National Portrait Gallery, Canberra
Photos and description of this new art gallery.
Published on: Mar 3, 2016
Transcripts - National Portrait Gallery, Canberra
Canberra, Australia www.portrait.gov.au National Portrait Gallery, Canberra, Australia
<ul><li>The National Portrait Gallery moved into its new building by the lake in Canberra in December 2008. </li></ul><ul><li>I visited in January 2009 and here are my first thoughts. </li></ul><ul><li>Gillian Savage, Environmetrics </li></ul><ul><li>www.environmetrics.com.au </li></ul>
We approached from the National Gallery. Here is the pale, low building of the National Portrait Gallery (NGA).
The approach has a classic, monumental character. It needs softening – perhaps the plantings will help when they are bigger.
We enjoy this green vista as we walk along the wide paving towards the entrance. The building is set in acres of green space in the formal setting of the Parliamentary Triangle. The closest buildings are the High Court and the National Gallery.
Getting closer. Even on this hot day, there are plenty of people about. This is probably because the Degas exhibition at the NGA has attracted visitors to the area.
The NPG café terrace overlooks the green vista. That looks like a nice place to hang out.
Now the entrance appears, and there’s an “Ah, Ha” moment as the space opens before us. I really like the long sight lines through the building. Very inviting. The natural timber in the ceiling panels adds warmth.
The solid timber doors are surprising in a contemporary stone and glass building. Two sets of doors create an airlock without constraining visitors. We can flow through the doors quite freely.
The foyer is another “Ah-ha”. It is simply beautiful. Lots of natural light, pale marble, interesting lighting, and a security man who is more like a concierge. Welcome to the 21 st century!
Here is another view of the foyer looking back to the entrance doors. The proportions and detailing are lovely. This space will work well for a variety of uses.
It is such a lovely space, surely they will need more lounges? See the long panel of glass that brings natural light? I wonder what it will cost to heat/cool? The strong horizontal lines bring a sense of calm.
I enjoy the detailing of the roof where the natural timbers bring welcome warmth to this very modern space. They probably help the acoustics too.
The NPG is designed as a set of pavilions separated by glassed ‘corridors’ that allow natural light and outside views. It is a light and airy building with good proportions. Situated close to the National Gallery, I am sure it will invite visitor movement through the formal lakeside space.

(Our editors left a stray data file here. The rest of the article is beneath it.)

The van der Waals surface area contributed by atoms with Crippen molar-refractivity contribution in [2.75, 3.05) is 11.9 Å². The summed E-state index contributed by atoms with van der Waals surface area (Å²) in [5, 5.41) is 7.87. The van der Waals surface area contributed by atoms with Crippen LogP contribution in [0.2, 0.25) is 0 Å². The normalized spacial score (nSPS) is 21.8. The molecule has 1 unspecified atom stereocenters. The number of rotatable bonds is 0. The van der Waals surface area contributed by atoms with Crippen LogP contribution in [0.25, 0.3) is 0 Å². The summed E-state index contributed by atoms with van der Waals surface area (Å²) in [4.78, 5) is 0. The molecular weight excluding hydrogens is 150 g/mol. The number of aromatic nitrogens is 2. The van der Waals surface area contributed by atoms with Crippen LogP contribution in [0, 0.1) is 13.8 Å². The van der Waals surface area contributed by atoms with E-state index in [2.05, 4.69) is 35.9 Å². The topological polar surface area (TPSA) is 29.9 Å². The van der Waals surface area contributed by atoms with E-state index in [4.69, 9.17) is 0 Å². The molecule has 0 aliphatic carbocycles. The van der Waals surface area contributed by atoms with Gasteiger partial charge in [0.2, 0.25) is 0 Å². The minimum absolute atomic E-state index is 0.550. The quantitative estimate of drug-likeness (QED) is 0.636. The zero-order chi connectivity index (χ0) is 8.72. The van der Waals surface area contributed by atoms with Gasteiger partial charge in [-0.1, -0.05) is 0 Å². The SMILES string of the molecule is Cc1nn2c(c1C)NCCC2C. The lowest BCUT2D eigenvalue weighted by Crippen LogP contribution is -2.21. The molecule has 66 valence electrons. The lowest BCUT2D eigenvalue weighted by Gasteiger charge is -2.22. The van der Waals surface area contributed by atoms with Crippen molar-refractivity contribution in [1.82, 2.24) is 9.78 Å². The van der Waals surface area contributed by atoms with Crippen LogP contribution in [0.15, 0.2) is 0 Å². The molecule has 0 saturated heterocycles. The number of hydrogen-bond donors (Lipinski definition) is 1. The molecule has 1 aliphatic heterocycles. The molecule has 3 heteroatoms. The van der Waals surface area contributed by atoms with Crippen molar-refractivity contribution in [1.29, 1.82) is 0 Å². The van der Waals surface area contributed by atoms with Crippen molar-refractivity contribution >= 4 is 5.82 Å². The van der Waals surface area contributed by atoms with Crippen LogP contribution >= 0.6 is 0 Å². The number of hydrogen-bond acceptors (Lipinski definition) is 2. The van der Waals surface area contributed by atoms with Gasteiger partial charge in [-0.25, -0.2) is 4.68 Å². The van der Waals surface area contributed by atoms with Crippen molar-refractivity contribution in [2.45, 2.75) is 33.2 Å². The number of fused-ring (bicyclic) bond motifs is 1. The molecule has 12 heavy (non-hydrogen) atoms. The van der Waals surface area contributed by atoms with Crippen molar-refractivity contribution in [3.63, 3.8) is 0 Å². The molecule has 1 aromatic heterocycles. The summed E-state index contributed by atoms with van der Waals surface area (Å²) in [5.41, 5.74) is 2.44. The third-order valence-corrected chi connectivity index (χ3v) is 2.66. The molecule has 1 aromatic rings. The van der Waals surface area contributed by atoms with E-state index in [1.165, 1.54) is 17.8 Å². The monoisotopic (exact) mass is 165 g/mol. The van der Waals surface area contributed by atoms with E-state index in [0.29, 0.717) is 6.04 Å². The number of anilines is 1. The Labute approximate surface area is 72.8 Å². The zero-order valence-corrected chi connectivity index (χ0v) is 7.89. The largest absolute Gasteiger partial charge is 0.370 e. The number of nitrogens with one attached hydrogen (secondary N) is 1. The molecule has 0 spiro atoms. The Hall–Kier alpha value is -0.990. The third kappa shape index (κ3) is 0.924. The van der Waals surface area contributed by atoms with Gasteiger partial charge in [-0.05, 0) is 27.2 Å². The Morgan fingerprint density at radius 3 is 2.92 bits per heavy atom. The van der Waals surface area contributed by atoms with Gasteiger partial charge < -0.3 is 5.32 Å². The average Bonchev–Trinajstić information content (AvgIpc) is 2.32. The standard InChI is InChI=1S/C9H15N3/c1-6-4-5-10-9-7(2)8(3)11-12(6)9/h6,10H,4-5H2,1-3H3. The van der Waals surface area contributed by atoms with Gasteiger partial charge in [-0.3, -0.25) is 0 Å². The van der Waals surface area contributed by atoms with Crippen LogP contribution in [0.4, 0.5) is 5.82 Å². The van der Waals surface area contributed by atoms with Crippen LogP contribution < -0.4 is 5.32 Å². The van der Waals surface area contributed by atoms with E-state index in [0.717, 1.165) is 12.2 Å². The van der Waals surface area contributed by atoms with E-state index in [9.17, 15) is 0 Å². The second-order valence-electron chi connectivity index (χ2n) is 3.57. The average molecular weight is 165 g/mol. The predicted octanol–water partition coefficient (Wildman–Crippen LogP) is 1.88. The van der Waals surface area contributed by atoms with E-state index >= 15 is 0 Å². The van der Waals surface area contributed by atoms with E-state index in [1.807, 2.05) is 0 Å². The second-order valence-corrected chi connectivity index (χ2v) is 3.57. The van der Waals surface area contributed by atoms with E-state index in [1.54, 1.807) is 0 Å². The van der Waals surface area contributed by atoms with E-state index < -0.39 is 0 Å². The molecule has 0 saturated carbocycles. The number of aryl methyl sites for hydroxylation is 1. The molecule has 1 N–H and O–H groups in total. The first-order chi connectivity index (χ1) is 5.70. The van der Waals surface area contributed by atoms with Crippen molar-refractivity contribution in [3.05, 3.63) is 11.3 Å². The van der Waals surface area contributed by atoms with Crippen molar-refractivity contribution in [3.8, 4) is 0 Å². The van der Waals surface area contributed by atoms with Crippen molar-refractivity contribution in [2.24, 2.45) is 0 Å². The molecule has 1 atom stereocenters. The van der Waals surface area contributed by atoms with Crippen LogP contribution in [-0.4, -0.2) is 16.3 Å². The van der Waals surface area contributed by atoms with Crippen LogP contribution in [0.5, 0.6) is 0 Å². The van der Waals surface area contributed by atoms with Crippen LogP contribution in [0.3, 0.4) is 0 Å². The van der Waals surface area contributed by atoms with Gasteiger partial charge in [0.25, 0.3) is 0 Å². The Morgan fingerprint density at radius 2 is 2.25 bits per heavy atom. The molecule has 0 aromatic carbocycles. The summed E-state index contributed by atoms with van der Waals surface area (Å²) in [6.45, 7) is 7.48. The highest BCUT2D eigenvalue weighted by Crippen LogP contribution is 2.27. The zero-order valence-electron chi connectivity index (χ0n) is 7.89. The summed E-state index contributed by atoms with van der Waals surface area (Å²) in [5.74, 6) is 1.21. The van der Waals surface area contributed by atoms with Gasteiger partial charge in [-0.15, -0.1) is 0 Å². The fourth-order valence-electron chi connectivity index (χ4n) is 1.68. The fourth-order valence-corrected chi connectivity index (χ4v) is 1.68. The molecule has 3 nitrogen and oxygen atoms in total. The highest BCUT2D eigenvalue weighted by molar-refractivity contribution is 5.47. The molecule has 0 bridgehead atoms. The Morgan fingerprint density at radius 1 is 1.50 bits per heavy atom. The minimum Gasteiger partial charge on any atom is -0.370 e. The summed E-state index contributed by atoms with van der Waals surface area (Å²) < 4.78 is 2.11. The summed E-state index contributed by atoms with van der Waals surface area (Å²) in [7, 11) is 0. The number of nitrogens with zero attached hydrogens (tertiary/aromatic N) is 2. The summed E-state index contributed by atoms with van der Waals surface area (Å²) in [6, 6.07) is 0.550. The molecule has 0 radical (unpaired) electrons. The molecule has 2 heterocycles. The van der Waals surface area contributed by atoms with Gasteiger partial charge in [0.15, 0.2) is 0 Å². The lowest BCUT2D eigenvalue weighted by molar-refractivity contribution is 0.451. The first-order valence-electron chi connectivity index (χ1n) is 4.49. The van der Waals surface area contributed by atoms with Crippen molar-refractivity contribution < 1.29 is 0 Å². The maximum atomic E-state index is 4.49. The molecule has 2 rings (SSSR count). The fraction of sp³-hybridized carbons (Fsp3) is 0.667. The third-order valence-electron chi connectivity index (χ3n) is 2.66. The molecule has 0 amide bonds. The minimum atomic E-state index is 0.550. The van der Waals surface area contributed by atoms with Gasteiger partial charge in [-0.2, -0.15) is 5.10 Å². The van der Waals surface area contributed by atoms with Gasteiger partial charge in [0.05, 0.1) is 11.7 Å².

Humans thrive in savanna places <ul><li>Buildings are habitats for humans and humans evolved in particular settings. It follows that humans are designed to function better in buildings that conform with key characteristics of the environments they evolved in. </li></ul>Mountain :: Desert :: Cave :: Forest :: Coast <ul><li>Our evolutionary heritage is a foundation for health, performance and well-being. </li></ul><ul><li>The evolutionary habitat of humans is the savanna. While humans can SURVIVE in many environments, they THRIVE in savanna-like places. </li></ul>
8 features of savanna places <ul><li>1. Visual access and enclosure </li></ul><ul><li>NPG has a mix of open spaces and more enclosed areas. </li></ul><ul><li>2. Horizontal lines </li></ul><ul><li>The external building has strong horizontal lines. </li></ul><ul><li>Inside, the foyer and ‘light corridors’ also have strong horizontal lines. </li></ul>
NPG – a savanna place <ul><li>3. Long sight lines </li></ul><ul><li>Glass doors and panels provide long sight lines. </li></ul><ul><li>4. Tree like forms </li></ul><ul><li>Overhead canopy gives sense of protection. </li></ul><ul><li>The foyer light feature creates a canopy over seating. </li></ul>
NPG – a savanna place <ul><li>5. Multiple retreats </li></ul><ul><li>The separate pavilions provide a variety of spaces of different sizes. </li></ul><ul><li>The café and shop are visible and provide retreats from the open space of the foyer. It is clear that there are several places to go/explore. </li></ul><ul><li>6. Daylight </li></ul><ul><li>Glass panels in the foyer and galleries give abundant natural light. </li></ul>
NPG – a savanna place <ul><li>7. Moderate pattern complexity </li></ul><ul><li>The detailing of floors, walls and doors provides interest without overwhelming with busy-ness. </li></ul><ul><li>8. Movement </li></ul><ul><li>Light and shadow from sky effects and the movements of people provide changing interest. </li></ul>
NPG – a savanna place <ul><li>9. Quiet activity </li></ul><ul><li>Good acoustic design of the foyer ceiling minimises unwanted noise in this large space. </li></ul>
NPG – a savanna success <ul><li>The new National Portrait Gallery has many of the design elements that follow the principles of evolutionary biology to create spaces where people can thrive. </li></ul>